Online Privacy Follies Hit Home: BoomTown Was One of Those Exposed in the AT&T iPad Snafu
Yesterday, it was revealed that AT&T–which usually and deservedly catches flak for its appalling dropping of voice calls–got caught up in a thorny security debacle related to the Apple iPad.
According to a report initially posted on Gawker Media’s Valleywag site, the telecom giant had a flaw that allowed a group of computer experts to expose the email addresses and identity numbers of 114,000 owners of the popular tablet device.
That would be my personal one from Comcast (CMCSA), which you can see here in an obscured list of others–including some prominent officials in government.
AT&T (T) had my email because it was used to sign up for mobile service for the Apple (AAPL) iPad’s 3G version, automatically appearing during registration.
Now the Federal Bureau of Investigation is looking into the AT&T breach, according to an article in The Wall Street Journal, in what seems to be an early probe.
Oooh, the Feds are involved now.
I wish I could say it will make a difference. Because it won’t.
In fact, coming on the heels of privacy controversies at Facebook and Google (GOOG), it’s just another log on the digital fire that has been burning up privacy for a very long time now.
And now more than ever, it is part of a massive confluence of trends, including:
Consumers more interested than ever in sharing information about themselves in order to make ever better social networking connections online; a plethora of innovative devices–mostly mobile–and Internet tools available to seamlessly and easily allow those consumers to do so; and, perhaps most of all, Internet companies intent on hoovering up as much information as possible, in order to garner more consumers and sell it to advertisers.
In large part, this is all well and good, creating a range of valuable and entertaining services at little or no cost and making the computing experience more personal and relevant.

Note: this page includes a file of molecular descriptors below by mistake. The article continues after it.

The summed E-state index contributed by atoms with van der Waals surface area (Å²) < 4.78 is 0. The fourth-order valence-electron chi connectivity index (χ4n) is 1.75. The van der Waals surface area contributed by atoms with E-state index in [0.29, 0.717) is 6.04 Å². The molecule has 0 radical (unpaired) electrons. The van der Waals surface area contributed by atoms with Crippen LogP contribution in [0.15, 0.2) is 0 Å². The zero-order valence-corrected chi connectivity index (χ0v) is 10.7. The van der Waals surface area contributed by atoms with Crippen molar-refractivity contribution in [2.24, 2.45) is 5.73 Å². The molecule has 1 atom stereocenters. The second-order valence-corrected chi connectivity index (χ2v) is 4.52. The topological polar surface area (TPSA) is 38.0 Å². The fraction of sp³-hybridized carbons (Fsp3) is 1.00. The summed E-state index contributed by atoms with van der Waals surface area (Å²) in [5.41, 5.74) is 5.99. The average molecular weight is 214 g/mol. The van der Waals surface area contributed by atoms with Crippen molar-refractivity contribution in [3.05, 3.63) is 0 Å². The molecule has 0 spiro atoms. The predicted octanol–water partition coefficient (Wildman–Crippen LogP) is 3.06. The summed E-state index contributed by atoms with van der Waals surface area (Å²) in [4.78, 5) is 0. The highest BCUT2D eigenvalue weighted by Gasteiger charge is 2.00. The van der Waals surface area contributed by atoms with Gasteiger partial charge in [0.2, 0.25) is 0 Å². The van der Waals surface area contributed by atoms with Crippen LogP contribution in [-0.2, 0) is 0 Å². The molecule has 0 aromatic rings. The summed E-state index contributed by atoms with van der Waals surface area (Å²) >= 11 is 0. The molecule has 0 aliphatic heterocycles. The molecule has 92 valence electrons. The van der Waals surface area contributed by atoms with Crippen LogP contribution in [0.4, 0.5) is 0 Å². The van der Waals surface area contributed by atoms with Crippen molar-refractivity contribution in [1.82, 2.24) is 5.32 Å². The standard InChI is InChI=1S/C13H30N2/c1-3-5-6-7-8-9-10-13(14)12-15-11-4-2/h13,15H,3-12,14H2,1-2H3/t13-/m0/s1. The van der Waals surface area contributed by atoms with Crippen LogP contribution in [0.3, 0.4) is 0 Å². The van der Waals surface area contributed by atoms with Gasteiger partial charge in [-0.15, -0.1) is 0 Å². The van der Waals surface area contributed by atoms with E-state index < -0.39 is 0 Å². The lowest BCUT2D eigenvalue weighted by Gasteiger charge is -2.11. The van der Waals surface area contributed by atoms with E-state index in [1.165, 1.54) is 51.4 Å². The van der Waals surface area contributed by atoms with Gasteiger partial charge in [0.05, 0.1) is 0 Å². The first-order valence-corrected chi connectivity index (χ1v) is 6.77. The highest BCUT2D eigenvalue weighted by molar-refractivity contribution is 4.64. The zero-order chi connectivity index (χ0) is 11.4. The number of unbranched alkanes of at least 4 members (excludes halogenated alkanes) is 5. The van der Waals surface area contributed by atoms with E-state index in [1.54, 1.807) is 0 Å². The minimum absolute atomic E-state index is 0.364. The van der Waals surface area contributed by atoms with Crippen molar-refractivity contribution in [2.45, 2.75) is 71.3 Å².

Because of that, I have to admit I was less tweaked than I thought I would be, although I wish I were not.
New York City Mayor Michael Bloomberg, whose email was also compromised, expressed the feeling best.
“It shouldn’t be pretty hard to figure out my email address,” he was quoted saying in the Journal article. “To me, it wasn’t that big a deal.”
That’s because all of us are thinking less that such information is private or will remain that way for long.
See this handy illustration, below, from the Journal, about how the iPads were hacked so easily and you get the picture quickly.
And, indeed, I am one of those who puts a great deal of information about myself out there for many to see, from my email on Facebook to my locations on Foursquare to my thoughts on Twitter to photos and videos everywhere.
That said, like others, I have also begun to rethink some of this, recently removing my phone number and other personal information from Facebook and other places where I had stashed them in plain sight, making them harder to find.
Of course, I also know that retrieving much of my personal information is now a lost cause, like trying to unmix cream poured into coffee.
Still, companies, especially those entrusted with this information, should not be quite so sanguine as consumers have become.
I still haven’t heard from AT&T, for example, which is somewhat irksome since the company has known about the issue for days now.
And as each of these incidents occurs, you get the feeling of execs either too obtuse or thoughtless or, yes, cynical to make this a priority.
They should, since the avalanche of information being made available will only increase, with possibly dire circumstances if not handled well.
Hollywood actress Joan Crawford had it right in a famous quote: “Love is a fire. But whether it is going to warm your hearth or burn down your house, you can never tell.”
Substitute “Digital living” for love and it’s the very same message.